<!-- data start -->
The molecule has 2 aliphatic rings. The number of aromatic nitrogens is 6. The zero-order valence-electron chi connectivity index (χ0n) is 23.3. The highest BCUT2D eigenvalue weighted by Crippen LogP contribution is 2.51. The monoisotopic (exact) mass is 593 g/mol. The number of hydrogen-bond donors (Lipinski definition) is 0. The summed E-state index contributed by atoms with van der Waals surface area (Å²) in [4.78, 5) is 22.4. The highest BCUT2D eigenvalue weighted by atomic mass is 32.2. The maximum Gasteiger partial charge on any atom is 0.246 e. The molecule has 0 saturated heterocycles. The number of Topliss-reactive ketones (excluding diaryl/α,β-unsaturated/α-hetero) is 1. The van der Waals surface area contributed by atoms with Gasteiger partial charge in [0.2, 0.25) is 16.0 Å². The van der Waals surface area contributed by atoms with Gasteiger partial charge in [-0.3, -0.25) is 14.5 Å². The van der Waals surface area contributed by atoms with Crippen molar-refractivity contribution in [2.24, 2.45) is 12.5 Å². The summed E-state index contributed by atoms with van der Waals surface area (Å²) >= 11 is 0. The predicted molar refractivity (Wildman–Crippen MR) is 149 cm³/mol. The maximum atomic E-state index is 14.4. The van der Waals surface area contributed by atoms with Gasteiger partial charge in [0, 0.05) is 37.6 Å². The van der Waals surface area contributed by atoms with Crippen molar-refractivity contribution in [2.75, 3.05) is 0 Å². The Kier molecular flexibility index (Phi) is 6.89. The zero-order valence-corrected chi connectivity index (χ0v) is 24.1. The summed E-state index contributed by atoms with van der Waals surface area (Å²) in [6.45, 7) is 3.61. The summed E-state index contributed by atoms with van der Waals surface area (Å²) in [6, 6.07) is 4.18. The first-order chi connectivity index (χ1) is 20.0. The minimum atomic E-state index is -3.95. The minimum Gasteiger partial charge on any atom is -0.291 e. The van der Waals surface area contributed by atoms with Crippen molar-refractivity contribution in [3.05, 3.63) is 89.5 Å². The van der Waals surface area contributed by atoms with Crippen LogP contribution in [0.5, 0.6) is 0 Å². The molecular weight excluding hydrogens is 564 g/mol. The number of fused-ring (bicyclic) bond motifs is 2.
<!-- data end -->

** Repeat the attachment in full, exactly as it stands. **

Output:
The molecule has 2 aliphatic rings. The number of aromatic nitrogens is 6. The zero-order valence-electron chi connectivity index (χ0n) is 23.3. The highest BCUT2D eigenvalue weighted by Crippen LogP contribution is 2.51. The monoisotopic (exact) mass is 593 g/mol. The number of hydrogen-bond donors (Lipinski definition) is 0. The summed E-state index contributed by atoms with van der Waals surface area (Å²) in [4.78, 5) is 22.4. The highest BCUT2D eigenvalue weighted by atomic mass is 32.2. The maximum Gasteiger partial charge on any atom is 0.246 e. The molecule has 0 saturated heterocycles. The number of Topliss-reactive ketones (excluding diaryl/α,β-unsaturated/α-hetero) is 1. The van der Waals surface area contributed by atoms with Gasteiger partial charge in [0.2, 0.25) is 16.0 Å². The van der Waals surface area contributed by atoms with Gasteiger partial charge in [-0.3, -0.25) is 14.5 Å². The van der Waals surface area contributed by atoms with Crippen molar-refractivity contribution in [2.24, 2.45) is 12.5 Å². The summed E-state index contributed by atoms with van der Waals surface area (Å²) >= 11 is 0. The predicted molar refractivity (Wildman–Crippen MR) is 149 cm³/mol. The maximum atomic E-state index is 14.4. The van der Waals surface area contributed by atoms with Gasteiger partial charge in [0, 0.05) is 37.6 Å². The van der Waals surface area contributed by atoms with Crippen molar-refractivity contribution in [2.75, 3.05) is 0 Å². The Kier molecular flexibility index (Phi) is 6.89. The zero-order valence-corrected chi connectivity index (χ0v) is 24.1. The summed E-state index contributed by atoms with van der Waals surface area (Å²) in [6.45, 7) is 3.61. The summed E-state index contributed by atoms with van der Waals surface area (Å²) in [6, 6.07) is 4.18. The first-order chi connectivity index (χ1) is 20.0. The minimum atomic E-state index is -3.95. The minimum Gasteiger partial charge on any atom is -0.291 e. The van der Waals surface area contributed by atoms with Crippen molar-refractivity contribution in [3.05, 3.63) is 89.5 Å². The van der Waals surface area contributed by atoms with Crippen LogP contribution in [0.5, 0.6) is 0 Å². The molecular weight excluding hydrogens is 564 g/mol. The number of fused-ring (bicyclic) bond motifs is 2.